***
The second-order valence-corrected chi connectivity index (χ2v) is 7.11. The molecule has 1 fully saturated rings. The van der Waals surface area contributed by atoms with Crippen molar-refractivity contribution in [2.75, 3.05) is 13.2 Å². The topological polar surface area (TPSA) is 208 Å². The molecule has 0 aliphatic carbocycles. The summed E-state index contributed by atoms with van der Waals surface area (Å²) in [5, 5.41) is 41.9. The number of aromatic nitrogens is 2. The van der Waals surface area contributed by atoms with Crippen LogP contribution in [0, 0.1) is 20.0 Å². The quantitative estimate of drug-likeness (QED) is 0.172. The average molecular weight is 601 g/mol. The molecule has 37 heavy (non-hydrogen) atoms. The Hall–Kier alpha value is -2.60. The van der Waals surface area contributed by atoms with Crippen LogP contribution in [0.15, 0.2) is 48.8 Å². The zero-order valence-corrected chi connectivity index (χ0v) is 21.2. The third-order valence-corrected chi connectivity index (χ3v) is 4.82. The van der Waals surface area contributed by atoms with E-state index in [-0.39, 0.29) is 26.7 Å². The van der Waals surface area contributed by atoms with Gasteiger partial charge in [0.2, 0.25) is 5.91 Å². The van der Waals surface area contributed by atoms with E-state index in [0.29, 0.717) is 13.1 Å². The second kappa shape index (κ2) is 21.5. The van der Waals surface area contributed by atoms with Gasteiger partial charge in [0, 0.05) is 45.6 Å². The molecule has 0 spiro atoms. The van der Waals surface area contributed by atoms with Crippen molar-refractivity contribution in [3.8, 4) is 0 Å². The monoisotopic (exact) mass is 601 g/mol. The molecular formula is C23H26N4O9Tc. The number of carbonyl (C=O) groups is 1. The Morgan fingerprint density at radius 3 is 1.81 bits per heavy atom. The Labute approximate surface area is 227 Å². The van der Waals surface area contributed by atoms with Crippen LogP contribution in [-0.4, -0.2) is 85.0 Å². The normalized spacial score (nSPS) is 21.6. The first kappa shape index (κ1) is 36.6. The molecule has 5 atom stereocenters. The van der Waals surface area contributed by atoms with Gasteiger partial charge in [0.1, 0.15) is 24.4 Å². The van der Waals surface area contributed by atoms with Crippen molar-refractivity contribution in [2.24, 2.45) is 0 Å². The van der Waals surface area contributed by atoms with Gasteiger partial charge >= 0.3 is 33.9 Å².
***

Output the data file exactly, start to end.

The second-order valence-corrected chi connectivity index (χ2v) is 7.11. The molecule has 1 fully saturated rings. The van der Waals surface area contributed by atoms with Crippen molar-refractivity contribution in [2.75, 3.05) is 13.2 Å². The topological polar surface area (TPSA) is 208 Å². The molecule has 0 aliphatic carbocycles. The summed E-state index contributed by atoms with van der Waals surface area (Å²) in [5, 5.41) is 41.9. The number of aromatic nitrogens is 2. The van der Waals surface area contributed by atoms with Crippen LogP contribution in [0, 0.1) is 20.0 Å². The quantitative estimate of drug-likeness (QED) is 0.172. The average molecular weight is 601 g/mol. The molecule has 37 heavy (non-hydrogen) atoms. The Hall–Kier alpha value is -2.60. The van der Waals surface area contributed by atoms with Crippen LogP contribution in [0.15, 0.2) is 48.8 Å². The zero-order valence-corrected chi connectivity index (χ0v) is 21.2. The third-order valence-corrected chi connectivity index (χ3v) is 4.82. The van der Waals surface area contributed by atoms with E-state index in [-0.39, 0.29) is 26.7 Å². The van der Waals surface area contributed by atoms with Gasteiger partial charge in [0.2, 0.25) is 5.91 Å². The van der Waals surface area contributed by atoms with E-state index in [0.29, 0.717) is 13.1 Å². The second kappa shape index (κ2) is 21.5. The van der Waals surface area contributed by atoms with Gasteiger partial charge in [0, 0.05) is 45.6 Å². The molecule has 0 spiro atoms. The van der Waals surface area contributed by atoms with Crippen molar-refractivity contribution in [3.8, 4) is 0 Å². The monoisotopic (exact) mass is 601 g/mol. The molecular formula is C23H26N4O9Tc. The number of carbonyl (C=O) groups is 1. The Morgan fingerprint density at radius 3 is 1.81 bits per heavy atom. The Labute approximate surface area is 227 Å². The van der Waals surface area contributed by atoms with Crippen LogP contribution in [-0.4, -0.2) is 85.0 Å². The normalized spacial score (nSPS) is 21.6. The first kappa shape index (κ1) is 36.6. The molecule has 5 atom stereocenters. The van der Waals surface area contributed by atoms with Gasteiger partial charge in [0.1, 0.15) is 24.4 Å². The van der Waals surface area contributed by atoms with Crippen molar-refractivity contribution in [2.24, 2.45) is 0 Å². The van der Waals surface area contributed by atoms with Gasteiger partial charge >= 0.3 is 33.9 Å².